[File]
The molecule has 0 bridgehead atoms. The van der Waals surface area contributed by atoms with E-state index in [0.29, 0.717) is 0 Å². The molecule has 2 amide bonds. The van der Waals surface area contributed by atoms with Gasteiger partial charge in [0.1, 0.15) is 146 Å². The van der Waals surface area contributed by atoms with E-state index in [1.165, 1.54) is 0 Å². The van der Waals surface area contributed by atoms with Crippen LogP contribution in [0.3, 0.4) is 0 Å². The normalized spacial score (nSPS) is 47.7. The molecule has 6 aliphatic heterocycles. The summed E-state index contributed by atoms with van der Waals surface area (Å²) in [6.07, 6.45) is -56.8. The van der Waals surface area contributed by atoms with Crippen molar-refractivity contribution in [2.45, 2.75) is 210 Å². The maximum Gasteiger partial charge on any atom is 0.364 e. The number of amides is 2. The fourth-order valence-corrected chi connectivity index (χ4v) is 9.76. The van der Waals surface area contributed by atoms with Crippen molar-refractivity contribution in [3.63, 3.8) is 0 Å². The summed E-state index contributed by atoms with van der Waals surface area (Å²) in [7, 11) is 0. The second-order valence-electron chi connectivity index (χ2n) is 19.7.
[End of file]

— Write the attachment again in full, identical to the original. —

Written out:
The molecule has 0 bridgehead atoms. The van der Waals surface area contributed by atoms with E-state index in [0.29, 0.717) is 0 Å². The molecule has 2 amide bonds. The van der Waals surface area contributed by atoms with Gasteiger partial charge in [0.1, 0.15) is 146 Å². The van der Waals surface area contributed by atoms with E-state index in [1.165, 1.54) is 0 Å². The van der Waals surface area contributed by atoms with Crippen LogP contribution in [0.3, 0.4) is 0 Å². The normalized spacial score (nSPS) is 47.7. The molecule has 6 aliphatic heterocycles. The summed E-state index contributed by atoms with van der Waals surface area (Å²) in [6.07, 6.45) is -56.8. The van der Waals surface area contributed by atoms with Crippen molar-refractivity contribution in [2.45, 2.75) is 210 Å². The maximum Gasteiger partial charge on any atom is 0.364 e. The number of amides is 2. The fourth-order valence-corrected chi connectivity index (χ4v) is 9.76. The van der Waals surface area contributed by atoms with Crippen molar-refractivity contribution in [3.63, 3.8) is 0 Å². The summed E-state index contributed by atoms with van der Waals surface area (Å²) in [7, 11) is 0. The second-order valence-electron chi connectivity index (χ2n) is 19.7.